“a good choice for theatre goers looking for more thoughtful seasonal fare”
Charles Dickens’ A Christmas Carol seems a particularly timely choice of pre-Christmas fare this year. As one walks through the streets of London lit with extravagant decorations and past shops bursting with gifts, it’s quite a shock to get to the Greenwich Theatre and be drawn back into a Victorian world of cruel avariciousness and indifference to the suffering of one’s neighbours. A Christmas Carol is a fable about the austere world that Dickens knew so well as a child, and then wrote about so vividly as an adult. It’s an appropriate reminder that not everyone has the means to enjoy Christmas, or any seasonal celebration, even today.
The European Arts Company’s production of A Christmas Carol is a one man show, recreating Dickens’ own reading tours of his best selling novella. Sitting in the theatre, listening to John O’Connor recite the entire piece from memory, it is easy to understand why this piece has held the attention ever since 1843, when it was first published. Dickens’ words are so memorable, they hardly need a set, lights, music, or even movement from O’Connor. It is enough to let the actor’s voice paint the scenes that introduce us to Scrooge, his ghostly visitors, his nephew Fred, and of course, the unfortunate Bob Cratchit and his disabled son, Tiny Tim.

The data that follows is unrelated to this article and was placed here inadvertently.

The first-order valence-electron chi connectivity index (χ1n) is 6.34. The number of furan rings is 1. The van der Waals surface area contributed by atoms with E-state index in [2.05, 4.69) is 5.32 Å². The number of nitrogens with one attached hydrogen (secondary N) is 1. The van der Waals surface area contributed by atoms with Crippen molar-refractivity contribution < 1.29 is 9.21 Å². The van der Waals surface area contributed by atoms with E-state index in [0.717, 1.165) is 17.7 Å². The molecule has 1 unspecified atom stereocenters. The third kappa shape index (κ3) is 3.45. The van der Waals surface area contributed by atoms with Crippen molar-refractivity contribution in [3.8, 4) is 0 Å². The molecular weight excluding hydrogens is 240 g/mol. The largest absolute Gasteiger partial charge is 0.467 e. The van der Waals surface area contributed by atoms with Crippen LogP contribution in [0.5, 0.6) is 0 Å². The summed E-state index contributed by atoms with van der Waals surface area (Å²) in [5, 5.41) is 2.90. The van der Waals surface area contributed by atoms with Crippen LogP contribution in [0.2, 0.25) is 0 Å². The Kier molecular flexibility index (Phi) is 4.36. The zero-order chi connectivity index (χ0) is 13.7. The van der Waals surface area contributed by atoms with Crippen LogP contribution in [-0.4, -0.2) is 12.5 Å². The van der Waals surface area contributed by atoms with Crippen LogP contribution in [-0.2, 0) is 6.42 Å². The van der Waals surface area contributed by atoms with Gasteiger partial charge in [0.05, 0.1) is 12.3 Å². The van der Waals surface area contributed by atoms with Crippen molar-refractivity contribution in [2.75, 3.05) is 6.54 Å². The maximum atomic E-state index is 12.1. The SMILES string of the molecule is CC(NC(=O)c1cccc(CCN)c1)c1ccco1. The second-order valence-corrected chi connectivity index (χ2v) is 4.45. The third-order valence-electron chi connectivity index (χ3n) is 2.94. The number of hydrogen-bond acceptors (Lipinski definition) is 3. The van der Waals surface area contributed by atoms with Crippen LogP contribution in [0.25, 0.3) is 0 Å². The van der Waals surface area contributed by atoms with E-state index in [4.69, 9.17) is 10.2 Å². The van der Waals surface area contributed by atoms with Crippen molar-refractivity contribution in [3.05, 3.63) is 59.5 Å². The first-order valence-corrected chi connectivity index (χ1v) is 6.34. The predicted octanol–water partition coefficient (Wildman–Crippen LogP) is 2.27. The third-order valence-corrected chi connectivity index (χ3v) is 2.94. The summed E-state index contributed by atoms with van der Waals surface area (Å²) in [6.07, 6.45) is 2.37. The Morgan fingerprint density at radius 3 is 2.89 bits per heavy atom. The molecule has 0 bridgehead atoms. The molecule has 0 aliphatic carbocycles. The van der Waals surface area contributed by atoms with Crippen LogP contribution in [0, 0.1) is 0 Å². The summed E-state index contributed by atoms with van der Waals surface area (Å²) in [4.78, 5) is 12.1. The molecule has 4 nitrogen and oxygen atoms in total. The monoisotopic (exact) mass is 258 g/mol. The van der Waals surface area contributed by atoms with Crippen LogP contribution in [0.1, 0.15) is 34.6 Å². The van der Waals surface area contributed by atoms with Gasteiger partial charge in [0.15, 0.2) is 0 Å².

Director Peter Craze does not take the power of Dickens’ words for granted, however. This version takes care with every detail of the staging. The setting, John O’Connor’s costume, (both designed by Tom Paris) and any prop that might add to the authenticity of the actor’s portrayal of the great writer himself is finely done, and present on stage. There are witty touches, like two enormous traveling trunks which open to reveal bookcases, lamps, and other details of a Victorian writer’s study. The lights are designed (by Duncan Hands) to illuminate these at the appropriate moment, and a screen between the trunks allows for the projection of period street scenes. The music and sound effects (Matthew Eaton) are equally chosen with care. All that is left for O’Connor to do is to narrate the story, and give the audience a sense of the characters. It is here that the authenticity of the recreation falls down a bit—not because of O’Connor’s acting skills—but because it is well nigh impossible for a modern actor to recreate Victorian fashions of public speaking without seeming ridiculous. O’Connor wisely confines himself to creating a warm, authorial voice with frequent steps out of Dickens’ character, and into the characters of A Christmas Carol.
This Victorian morality tale is a good choice for theatre goers looking for more thoughtful seasonal fare. It will give much to discuss on the way home from the theatre, passing the homeless trying to keep warm. A Christmas Carol is always a well timed wake up call to help the less fortunate in our communities. Because, really, who wants to spend Christmas alone in the company of the ghosts of Christmas Past, Present and Yet To Come?
“Highly recommended for its sparkling script, extraordinary performances and wonderful design”